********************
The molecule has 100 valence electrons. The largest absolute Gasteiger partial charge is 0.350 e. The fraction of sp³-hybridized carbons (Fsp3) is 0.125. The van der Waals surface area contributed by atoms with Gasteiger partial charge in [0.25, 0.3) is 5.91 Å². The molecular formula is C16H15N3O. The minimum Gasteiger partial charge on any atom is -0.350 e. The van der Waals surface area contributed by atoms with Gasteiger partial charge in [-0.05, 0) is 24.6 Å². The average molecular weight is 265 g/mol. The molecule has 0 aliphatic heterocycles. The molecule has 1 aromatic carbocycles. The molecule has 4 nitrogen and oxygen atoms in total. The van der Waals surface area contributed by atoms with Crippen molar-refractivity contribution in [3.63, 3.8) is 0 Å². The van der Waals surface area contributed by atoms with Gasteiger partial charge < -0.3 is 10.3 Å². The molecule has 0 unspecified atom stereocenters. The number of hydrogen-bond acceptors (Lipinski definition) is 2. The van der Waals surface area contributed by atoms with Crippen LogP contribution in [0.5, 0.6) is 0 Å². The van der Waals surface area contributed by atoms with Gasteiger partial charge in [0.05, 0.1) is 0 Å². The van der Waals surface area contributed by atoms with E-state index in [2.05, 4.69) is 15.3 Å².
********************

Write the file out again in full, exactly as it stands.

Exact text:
The molecule has 100 valence electrons. The largest absolute Gasteiger partial charge is 0.350 e. The fraction of sp³-hybridized carbons (Fsp3) is 0.125. The van der Waals surface area contributed by atoms with Gasteiger partial charge in [0.25, 0.3) is 5.91 Å². The molecular formula is C16H15N3O. The minimum Gasteiger partial charge on any atom is -0.350 e. The van der Waals surface area contributed by atoms with Gasteiger partial charge in [-0.05, 0) is 24.6 Å². The average molecular weight is 265 g/mol. The molecule has 0 aliphatic heterocycles. The molecule has 1 aromatic carbocycles. The molecule has 4 nitrogen and oxygen atoms in total. The van der Waals surface area contributed by atoms with Crippen molar-refractivity contribution in [3.63, 3.8) is 0 Å². The van der Waals surface area contributed by atoms with Gasteiger partial charge < -0.3 is 10.3 Å². The molecule has 0 unspecified atom stereocenters. The number of hydrogen-bond acceptors (Lipinski definition) is 2. The van der Waals surface area contributed by atoms with Crippen LogP contribution in [0.5, 0.6) is 0 Å². The van der Waals surface area contributed by atoms with Gasteiger partial charge in [0.05, 0.1) is 0 Å². The van der Waals surface area contributed by atoms with E-state index in [2.05, 4.69) is 15.3 Å².